If a new bioprinter developed in Spain lives up to the hype, skin grafts taken from a person's own body may become a thing of the past. Created by a team at Carlos III University of Madrid, the machine is reportedly capable of 3D-printing sheets of functional human skin for use in research … or for transplants.

While the details of how it works are being kept under wraps, the bioprinter is claimed to use bio-inks made up of plasma, proteins, skin cells and other biological components. A computer is used to selectively deposit these bio-inks on a print bed, in a precise manner.

"Knowing how to mix the biological components, in what conditions to work with them so that the cells don't deteriorate, and how to correctly deposit the product is critical to the system," says researcher Juan Francisco del Cañizo.

The skin produced by the printer consists of an outer layer – the epidermis – which provides protection against the elements, along with a thicker and deeper layer – the dermis – which is made up of fibroblasts that produce collagen. Collagen, in turn, gives the skin its elasticity and mechanical strength.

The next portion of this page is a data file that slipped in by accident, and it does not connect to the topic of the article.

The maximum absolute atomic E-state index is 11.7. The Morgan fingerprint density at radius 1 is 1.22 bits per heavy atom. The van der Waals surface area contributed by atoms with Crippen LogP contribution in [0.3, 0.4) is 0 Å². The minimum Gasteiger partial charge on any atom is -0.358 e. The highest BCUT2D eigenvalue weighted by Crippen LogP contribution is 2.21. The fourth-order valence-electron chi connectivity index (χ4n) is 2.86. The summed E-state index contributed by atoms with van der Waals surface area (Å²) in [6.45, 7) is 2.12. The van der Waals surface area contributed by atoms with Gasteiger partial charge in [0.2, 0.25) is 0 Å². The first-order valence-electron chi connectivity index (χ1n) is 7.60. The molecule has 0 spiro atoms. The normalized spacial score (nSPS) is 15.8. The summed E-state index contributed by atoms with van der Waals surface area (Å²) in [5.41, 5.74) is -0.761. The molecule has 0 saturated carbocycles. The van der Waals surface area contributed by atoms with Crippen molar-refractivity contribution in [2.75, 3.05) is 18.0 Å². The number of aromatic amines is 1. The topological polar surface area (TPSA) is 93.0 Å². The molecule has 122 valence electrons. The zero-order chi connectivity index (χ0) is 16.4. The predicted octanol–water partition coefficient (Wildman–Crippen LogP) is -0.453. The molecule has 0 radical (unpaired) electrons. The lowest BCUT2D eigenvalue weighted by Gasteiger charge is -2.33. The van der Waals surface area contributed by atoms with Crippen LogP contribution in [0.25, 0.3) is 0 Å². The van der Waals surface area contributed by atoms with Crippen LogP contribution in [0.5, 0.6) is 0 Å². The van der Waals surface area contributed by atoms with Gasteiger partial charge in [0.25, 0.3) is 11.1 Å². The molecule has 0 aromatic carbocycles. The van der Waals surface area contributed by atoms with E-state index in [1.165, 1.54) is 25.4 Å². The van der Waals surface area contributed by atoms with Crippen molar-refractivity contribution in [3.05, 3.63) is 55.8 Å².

If the skin is being made for research purposes (such as the testing of cosmetics or pharmaceuticals), any human skin cells can be used. If it's being made for transplant, however, then the patient's own cells will be required. A sufficient number of them have to first be grown in a lab, in a process that takes approximately two weeks. After that, the actual printing takes one to two days.

The university has partnered with bioengineering firm BioDan Group, to commercialize the technology. A paper on the research was recently posted in the online edition of the journal Biofabrication.

Researchers at the University of Toronto are also developing a bioprinter that produces skin using the patient's own cells.